Source: Texas Real Estate Business
Photo caption: The 10,800-sf Ram Plaza in El Paso is one of several retail projects built this year in anticipation of the nearly 20,000 troops expected to move into Fort Bliss.
Photo credit: River Oaks Properties

BATON ROUGE, LA.
Post-Katrina Influx

In the days and weeks following Hurricane Katrina, Baton Rouge absorbed close to 200,000 New Orleans evacuees and 50,000 to 70,000 of them are expected to stay permanently, according to NAI/Latter & Blum.

In the office sector, nearly all of the city's vacant class A space became occupied within two weeks of Katrina, and class B office space vacancy declined to 9 percent. Many of these new tenants signed six-month leases, so long-term effects on vacancy rates are yet to be determined.

Displaced businesses also looked to Baton Rouge for industrial space. Industrial vacancy was reduced from 11 percent to 5 percent within two weeks of Katrina. Since the initial demand, activity has quieted down but speculative construction has begun to move in. Two new warehouse projects - 180,000 sf and 200,000 sf - were announced in February.

Retail activity also has increased since Hurricane Katrina. Occupancy may creep lower as the year progresses, but stands at 87.5 percent as of this spring. Three lifestyle centers, two power centers, and a mixed-use Whole Foods-anchored town center are in development. New retailers entering the market this year include Kohl's, Costco, Pottery Barn, Fresh Market, Cabela's, and Bass Pro Shops.
Source: NAI/Latter & Blum

PHOENIX
Multifamily Mercury Rising

• Phoenix is expected to perform well in the apartment sector throughout the year, partially due to job growth of 4 percent.

• Most new construction will be in the outlying areas of northwest Phoenix, Mesa, Gilbert, Chandler, and Ahwatukee. Approximately 5,300 new apartments will complete by year-end, a 13 percent decrease from the 2005 total.

• Effective rents are expected to rise 6.4 percent to $688 per month.

• Condominium conversions will continue: 4,000 units were sold for conversion last year, reducing the market net supply by 3,200 units.

• Cap rates average between 6.0 percent and 6.5 percent and are still higher than West Coast markets.

• Central and east Phoenix, where there is limited land for development, are growing increasingly attractive to investors.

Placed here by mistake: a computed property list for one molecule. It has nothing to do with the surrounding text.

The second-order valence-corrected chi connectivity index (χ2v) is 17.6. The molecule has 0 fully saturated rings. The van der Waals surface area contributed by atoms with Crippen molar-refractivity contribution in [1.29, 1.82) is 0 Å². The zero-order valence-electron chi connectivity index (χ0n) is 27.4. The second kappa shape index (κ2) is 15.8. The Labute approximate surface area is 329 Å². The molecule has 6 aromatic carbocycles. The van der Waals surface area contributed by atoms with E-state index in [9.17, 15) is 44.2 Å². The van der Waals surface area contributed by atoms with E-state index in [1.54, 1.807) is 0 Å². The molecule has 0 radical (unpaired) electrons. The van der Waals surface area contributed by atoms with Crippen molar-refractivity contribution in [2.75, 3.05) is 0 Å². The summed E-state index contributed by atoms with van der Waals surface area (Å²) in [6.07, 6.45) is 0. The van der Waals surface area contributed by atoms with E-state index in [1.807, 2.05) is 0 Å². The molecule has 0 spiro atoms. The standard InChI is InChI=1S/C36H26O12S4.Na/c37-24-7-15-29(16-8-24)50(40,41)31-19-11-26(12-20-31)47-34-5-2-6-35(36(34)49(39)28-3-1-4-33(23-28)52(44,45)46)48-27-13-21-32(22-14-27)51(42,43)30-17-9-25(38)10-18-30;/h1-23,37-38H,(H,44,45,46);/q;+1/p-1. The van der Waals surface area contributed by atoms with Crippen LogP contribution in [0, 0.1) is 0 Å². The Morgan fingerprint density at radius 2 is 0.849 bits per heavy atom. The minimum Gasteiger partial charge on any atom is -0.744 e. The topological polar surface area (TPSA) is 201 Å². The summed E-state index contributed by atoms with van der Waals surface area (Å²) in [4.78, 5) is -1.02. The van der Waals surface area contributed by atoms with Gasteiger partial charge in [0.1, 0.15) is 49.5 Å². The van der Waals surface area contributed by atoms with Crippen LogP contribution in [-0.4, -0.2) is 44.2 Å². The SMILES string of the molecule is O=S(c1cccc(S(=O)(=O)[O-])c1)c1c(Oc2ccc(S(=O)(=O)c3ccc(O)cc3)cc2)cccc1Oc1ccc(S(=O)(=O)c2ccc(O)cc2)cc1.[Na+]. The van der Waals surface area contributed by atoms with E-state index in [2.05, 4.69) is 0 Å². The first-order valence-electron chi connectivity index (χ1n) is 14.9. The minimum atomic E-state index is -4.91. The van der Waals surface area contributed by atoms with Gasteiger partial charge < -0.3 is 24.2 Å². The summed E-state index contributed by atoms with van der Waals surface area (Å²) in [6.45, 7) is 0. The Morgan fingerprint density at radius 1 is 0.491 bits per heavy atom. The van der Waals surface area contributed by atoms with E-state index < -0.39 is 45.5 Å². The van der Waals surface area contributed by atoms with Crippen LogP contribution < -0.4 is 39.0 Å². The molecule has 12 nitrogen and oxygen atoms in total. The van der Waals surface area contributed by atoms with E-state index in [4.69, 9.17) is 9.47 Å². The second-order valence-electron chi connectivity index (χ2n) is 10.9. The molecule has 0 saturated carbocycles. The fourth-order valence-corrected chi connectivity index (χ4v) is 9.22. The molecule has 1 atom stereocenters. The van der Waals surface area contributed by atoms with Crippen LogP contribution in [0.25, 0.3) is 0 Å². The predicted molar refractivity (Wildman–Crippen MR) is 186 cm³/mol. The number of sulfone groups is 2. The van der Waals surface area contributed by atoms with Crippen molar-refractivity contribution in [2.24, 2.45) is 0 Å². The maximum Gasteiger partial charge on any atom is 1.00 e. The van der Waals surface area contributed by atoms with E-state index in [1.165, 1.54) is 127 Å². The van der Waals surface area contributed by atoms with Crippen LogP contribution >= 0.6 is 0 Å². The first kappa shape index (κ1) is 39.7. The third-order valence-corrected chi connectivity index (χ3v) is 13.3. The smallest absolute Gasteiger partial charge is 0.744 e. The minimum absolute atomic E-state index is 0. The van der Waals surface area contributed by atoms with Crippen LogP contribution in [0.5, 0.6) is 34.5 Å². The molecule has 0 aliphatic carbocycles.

Source: Marcus and Millichap

INTERNATIONAL BEAT
Big Deals in Russia

Investor interest in Moscow's retail and warehouse markets is strong, according to a recent DTZ Research report. Last year proved to be a growth year for the investment segments. Russia-based LigaStroyProject purchased the approximately 9 million-sf Europark retail center in Moscow for somewhere between $140 million to $170 million, according to NAI Miami's 2006 Global Market Report.

In the industrial sector, United Kingdom-based Raven Russia Ltd. acquired a partially completed 1.28 million-sf warehouse for $110 million. Upon completion the Krekshino warehouse will be approximately 3.2 million sf. Raven Russia plans to invest approximately $900 million in the Russian commercial real estate market.

HOUSTON
Office Outlook
Experts expect Houston's office market to continue to fare well throughout the year. Growth in the energy sector and displaced tenants from Hurricane Katrina are feeding the leasing market, according to Marcus & Millichap. A steady gain in population is predicted to last decades, and 600,000 jobs are expected to be added to the market during the next 10 years. Investor interest in office properties also will continue to flourish, according to Colliers International.

Office Fundamentals

BILOXI, MISS.
Casino Comeback

The IP Hotel & Casino, the Isle of Capri Casino Resort, and the Palace Casino Resort, all in Biloxi, managed to rebuild and open in time to ring in the new year, earning a combined $64 million in gross gambling revenue during their first full month of operation. During the same month a year earlier, nine casinos earned $90 million, according to The Sun Herald. Six more casino hotels are expected to reopen by the end of the year. Several of these properties are taking advantage of rebuilding to upgrade and expand their offerings.

TUCSON, ARIZ.
Retail Therapy

Rapid growth in the Tucson metropolitan statistical area during the past few years has left retail developers scrambling to keep up. While completions of new retail space should total 800,000 sf this year, a decrease from 1 million sf in 2005, several large developments are in the pipeline. The largest, the Passages of Tucson, is planned for 300 acres along the booming I-10 corridor and includes more than 2 million sf of retail, 1.5 million sf of residential, and 800,000 sf of office. Other new development is mostly grocery- or big-box-anchored neighborhood centers, nearly half of which is along the I-19 corridor south of Tucson's central business district.

Vacancy rates are expected to fall 10 basis points to 9 percent this year due to the decrease in completions and steady absorption. Low vacancy will allow effective rents to rise 3 percent throughout the year to $15.33 psf across all submarkets.

Investors from higher-priced markets are drawn to Tucson's low maintenance single-tenant net-lease deals. Average net-lease cap rates have dropped below 7 percent and dollar volume for these transactions rose 60 percent last year. While in-state investors accounted for half of all transaction volume, out-of-state investors dominated larger NNN transactions such as drugstores. Tucson's retail investment activity is expected to remain strong throughout the year and well into the future.
Source: Marcus & Millichap

Carolyn Bilsky

Area report is written by Carolyn Bilsky, associate editor of Commercial Investment Real Estate. Contact her at (312) 321-4507 or cbilsky@cciminstitute.com.